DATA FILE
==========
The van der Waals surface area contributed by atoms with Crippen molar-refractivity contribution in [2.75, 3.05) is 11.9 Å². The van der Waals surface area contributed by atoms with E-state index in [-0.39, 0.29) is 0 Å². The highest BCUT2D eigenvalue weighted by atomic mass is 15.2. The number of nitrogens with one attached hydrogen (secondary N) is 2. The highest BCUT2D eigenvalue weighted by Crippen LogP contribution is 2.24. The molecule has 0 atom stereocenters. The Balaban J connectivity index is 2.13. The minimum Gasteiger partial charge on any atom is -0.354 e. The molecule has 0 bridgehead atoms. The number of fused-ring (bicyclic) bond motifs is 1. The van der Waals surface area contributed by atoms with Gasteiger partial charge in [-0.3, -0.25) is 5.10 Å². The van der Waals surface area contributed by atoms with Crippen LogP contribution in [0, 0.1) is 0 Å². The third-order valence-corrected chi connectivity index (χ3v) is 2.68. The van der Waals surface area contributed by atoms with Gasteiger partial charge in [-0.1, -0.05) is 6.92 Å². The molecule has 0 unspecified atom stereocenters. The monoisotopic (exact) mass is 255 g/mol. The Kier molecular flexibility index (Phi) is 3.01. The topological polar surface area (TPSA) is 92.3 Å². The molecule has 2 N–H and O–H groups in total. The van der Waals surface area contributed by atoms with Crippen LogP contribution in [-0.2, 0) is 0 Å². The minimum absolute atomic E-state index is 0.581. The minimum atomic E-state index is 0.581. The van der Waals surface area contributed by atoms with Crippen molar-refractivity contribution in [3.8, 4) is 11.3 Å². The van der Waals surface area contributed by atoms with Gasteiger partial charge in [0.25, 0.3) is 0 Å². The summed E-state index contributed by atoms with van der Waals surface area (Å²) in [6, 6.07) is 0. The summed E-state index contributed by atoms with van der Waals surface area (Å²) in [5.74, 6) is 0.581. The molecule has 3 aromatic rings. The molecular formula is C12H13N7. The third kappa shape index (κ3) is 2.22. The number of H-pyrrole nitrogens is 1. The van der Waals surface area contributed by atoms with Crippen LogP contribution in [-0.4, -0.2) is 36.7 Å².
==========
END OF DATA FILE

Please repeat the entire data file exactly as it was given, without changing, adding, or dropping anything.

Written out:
The van der Waals surface area contributed by atoms with Crippen molar-refractivity contribution in [2.75, 3.05) is 11.9 Å². The van der Waals surface area contributed by atoms with E-state index in [-0.39, 0.29) is 0 Å². The highest BCUT2D eigenvalue weighted by atomic mass is 15.2. The number of nitrogens with one attached hydrogen (secondary N) is 2. The highest BCUT2D eigenvalue weighted by Crippen LogP contribution is 2.24. The molecule has 0 atom stereocenters. The Balaban J connectivity index is 2.13. The minimum Gasteiger partial charge on any atom is -0.354 e. The molecule has 0 bridgehead atoms. The number of fused-ring (bicyclic) bond motifs is 1. The van der Waals surface area contributed by atoms with Gasteiger partial charge in [-0.3, -0.25) is 5.10 Å². The van der Waals surface area contributed by atoms with Crippen LogP contribution in [0, 0.1) is 0 Å². The third-order valence-corrected chi connectivity index (χ3v) is 2.68. The van der Waals surface area contributed by atoms with Gasteiger partial charge in [-0.1, -0.05) is 6.92 Å². The molecule has 0 unspecified atom stereocenters. The monoisotopic (exact) mass is 255 g/mol. The Kier molecular flexibility index (Phi) is 3.01. The topological polar surface area (TPSA) is 92.3 Å². The molecule has 2 N–H and O–H groups in total. The van der Waals surface area contributed by atoms with Crippen LogP contribution in [-0.2, 0) is 0 Å². The minimum absolute atomic E-state index is 0.581. The minimum atomic E-state index is 0.581. The van der Waals surface area contributed by atoms with Crippen molar-refractivity contribution in [3.8, 4) is 11.3 Å². The van der Waals surface area contributed by atoms with Gasteiger partial charge in [0.25, 0.3) is 0 Å². The summed E-state index contributed by atoms with van der Waals surface area (Å²) in [6, 6.07) is 0. The summed E-state index contributed by atoms with van der Waals surface area (Å²) in [5.74, 6) is 0.581. The molecule has 3 aromatic rings. The molecular formula is C12H13N7. The third kappa shape index (κ3) is 2.22. The number of H-pyrrole nitrogens is 1. The van der Waals surface area contributed by atoms with Crippen LogP contribution in [-0.4, -0.2) is 36.7 Å².